Please use this identifier to cite or link to this item: https://repositorio.inpa.gov.br/handle/1/17726
Title: Arbuscular mycorrhizal fungal communities along a pedo-hydrological gradient in a Central Amazonian terra firme forest
Authors: Oliveira Freitas, Rejane de
Buscardo, Erika
Nagy, László
dos Santos Maciel, Alex Bruno
Carrenho, Rosilaine
Luizâo, Regina Celi Costa
Keywords: Abundance
Arbuscular Mycorrhiza
Community Composition
Host Specificity
Plant
Rainforest
Relative Abundance
Soil Moisture
Soil Texture
Spore
Amazonia
Acaulospora
Arbuscular
Bacteria (microorganisms)
Fungi
Glomus
Biodiversity
Brasil
Chemistry
Classification
Cytology
Fungus Spore
Microbiology
Mycorrhiza
Ph
Physiology
Soil
Tree
Biodiversity
Brasil
Hydrogen-ion Concentration
Mycorrhizae
Soil
Soil Microbiology
Spores, Fungal
Trees
Issue Date: 2014
metadata.dc.publisher.journal: Mycorrhiza
metadata.dc.relation.ispartof: Volume 24, Número 1, Pags. 21-32
Abstract: Little attention has been paid to plant mutualistic interactions in the Amazon rainforest, and the general pattern of occurrence and diversity of arbuscular mycorrhizal fungi (AMF) in these ecosystems is largely unknown. This study investigated AMF communities through their spores in soil in a 'terra firme forest' in Central Amazonia. The contribution played by abiotic factors and plant host species identity in regulating the composition, abundance and diversity of such communities along a topographic gradient with different soils and hydrology was also evaluated. Forty-one spore morphotypes were observed with species belonging to the genera Glomus and Acaulospora, representing 44% of the total taxa. Soil texture and moisture, together with host identity, were predominant factors responsible for shaping AMF communities along the pedo-hydrological gradient. However, the variability within AMF communities was largely associated with shifts in the relative abundance of spores rather than changes in species composition, confirming that common AMF species are widely distributed in plant communities and all plants recruited into the forest are likely to be exposed to the dominant sporulating AMF species. © 2013 Springer-Verlag Berlin Heidelberg.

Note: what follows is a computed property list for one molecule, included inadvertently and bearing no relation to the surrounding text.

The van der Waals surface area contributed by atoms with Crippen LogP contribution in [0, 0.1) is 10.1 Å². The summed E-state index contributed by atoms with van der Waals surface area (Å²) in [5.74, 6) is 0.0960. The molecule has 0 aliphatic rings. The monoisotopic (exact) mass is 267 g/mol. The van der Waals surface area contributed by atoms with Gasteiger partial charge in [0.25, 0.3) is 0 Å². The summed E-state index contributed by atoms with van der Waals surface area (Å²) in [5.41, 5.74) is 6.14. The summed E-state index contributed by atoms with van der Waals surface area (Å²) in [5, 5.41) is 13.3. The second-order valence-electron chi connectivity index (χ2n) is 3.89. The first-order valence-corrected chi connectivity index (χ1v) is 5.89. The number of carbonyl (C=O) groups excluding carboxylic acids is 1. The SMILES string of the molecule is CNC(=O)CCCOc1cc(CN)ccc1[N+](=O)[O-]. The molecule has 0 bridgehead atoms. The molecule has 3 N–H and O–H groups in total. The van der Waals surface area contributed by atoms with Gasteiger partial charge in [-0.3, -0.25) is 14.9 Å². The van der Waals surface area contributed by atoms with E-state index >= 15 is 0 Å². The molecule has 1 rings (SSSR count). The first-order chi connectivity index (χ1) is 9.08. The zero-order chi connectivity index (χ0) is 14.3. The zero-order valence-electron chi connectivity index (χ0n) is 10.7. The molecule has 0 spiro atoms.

metadata.dc.identifier.doi: 10.1007/s00572-013-0507-x
Appears in Collections:Artigos

Files in This Item:
There are no files associated with this item.


Items in DSpace are protected by copyright, with all rights reserved, unless otherwise indicated.